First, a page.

A group of 20 “core measures” has been developed by The Joint Commission on Accreditation of Hospital Organizations (now “The Joint Commission”) as markers of quality health care across the United States.1 Many of these measures have been directly linked with hospital incentive payment plans, especially with the planned expansion of pay-for-performance measures established by the Centers for Medicare and Medicaid Services (CMS).2,3 The underlying premise of these measures is to foster collaboration within the medical community to facilitate transparency within the health care system and ensure that “valid quality measures are used” to increase uniformity and quality of care.1,2 While these core measures are reportedly based on credible scientific evidence related to patient outcomes, the assertion that sufficient evidence exists to merit adoption of some of these measures has been called into question.
As one of the most highly contested core measures, community-acquired pneumonia (CAP), issued in 2002, became reportable in the last quarter of 2004. This core measure includes requirements such as the administration of antibiotics to patients deemed to have CAP within 4 hours of arrival to an emergency department (ED), with blood cultures drawn before administration of such antibiotics.1 Pneumonia is an important and relevant focus for core measures reporting, as it accounts for the acute-care hospitalization of more than 600,000 Medicare recipients annually and is associated with a 12% mortality rate at 30 days.4,5 The core measures established for CAP, however, are based on consensus statements issued by the American Thoracic Society, the Infectious Diseases Society of America, the Canadian Infectious Diseases Society, and the Canadian Thoracic Society, instead of being based upon primary literature regarding measurable patient-based outcomes.4–6 Several articles and studies have subsequently addressed concerns related to the initial CAP core measures. These publications have led to several revisions, but the changes made to this point have inadequately addressed all of these issues.7–12 The increased awareness of CAP core measures, with questionable recommendations on blood cultures and time limits, may have affected the practice of many emergency medicine (EM) practitioners.12,13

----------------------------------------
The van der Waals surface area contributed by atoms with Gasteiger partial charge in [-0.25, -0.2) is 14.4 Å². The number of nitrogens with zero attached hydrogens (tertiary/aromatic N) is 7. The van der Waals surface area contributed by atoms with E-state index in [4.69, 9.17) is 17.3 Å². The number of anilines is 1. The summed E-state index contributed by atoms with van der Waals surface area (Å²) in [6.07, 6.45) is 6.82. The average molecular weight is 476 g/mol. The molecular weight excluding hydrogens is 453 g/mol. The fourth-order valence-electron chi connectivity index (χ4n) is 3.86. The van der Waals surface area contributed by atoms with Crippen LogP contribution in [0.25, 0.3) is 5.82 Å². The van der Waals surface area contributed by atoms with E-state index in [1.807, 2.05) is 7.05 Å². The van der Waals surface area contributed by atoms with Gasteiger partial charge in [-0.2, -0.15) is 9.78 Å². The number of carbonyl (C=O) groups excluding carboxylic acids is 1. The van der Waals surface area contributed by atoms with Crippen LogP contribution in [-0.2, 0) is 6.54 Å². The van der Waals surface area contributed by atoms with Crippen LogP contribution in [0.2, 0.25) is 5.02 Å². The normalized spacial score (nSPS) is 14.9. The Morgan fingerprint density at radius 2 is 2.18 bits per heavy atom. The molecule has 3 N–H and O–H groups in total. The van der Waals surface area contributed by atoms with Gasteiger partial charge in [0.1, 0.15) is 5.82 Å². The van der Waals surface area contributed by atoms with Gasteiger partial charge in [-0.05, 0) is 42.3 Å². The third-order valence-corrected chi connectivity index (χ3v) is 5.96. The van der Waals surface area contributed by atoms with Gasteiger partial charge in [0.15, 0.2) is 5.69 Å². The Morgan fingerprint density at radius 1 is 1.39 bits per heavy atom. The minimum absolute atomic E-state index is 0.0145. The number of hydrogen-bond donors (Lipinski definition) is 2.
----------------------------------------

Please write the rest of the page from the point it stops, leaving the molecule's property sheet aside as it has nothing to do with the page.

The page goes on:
In this study, emergency physician (EP) understanding of the CMS core measures for CAP guidelines was assessed. The survey respondents also were asked whether these guidelines had influenced their own antibiotic prescribing patterns related to this patient population.
Study Design and Population
This study was a closed-end categorical Web-based anonymous survey administered to a convenience sample of 150 board-certified or board-eligible EPs and upper-level residents from EM residency training programs in five medical centers throughout North Carolina. The sites invited to participate in this nonincentivized study included academic medical centers in North Carolina with active Accreditation Council on Graduate Medical Education–accredited EM training programs and affiliated community medical centers. The institutions that elected to participate submitted e-mail addresses for their affiliated EM faculty and residents. Inclusion criteria for enrollment in the study included a valid e-mail address for inviting participation in the Web-based survey. One-hundred fifty physicians met this criterion of the approximately 224 EPs at the participating institutions. This study was reviewed and approved by the institutional review board of our medical center.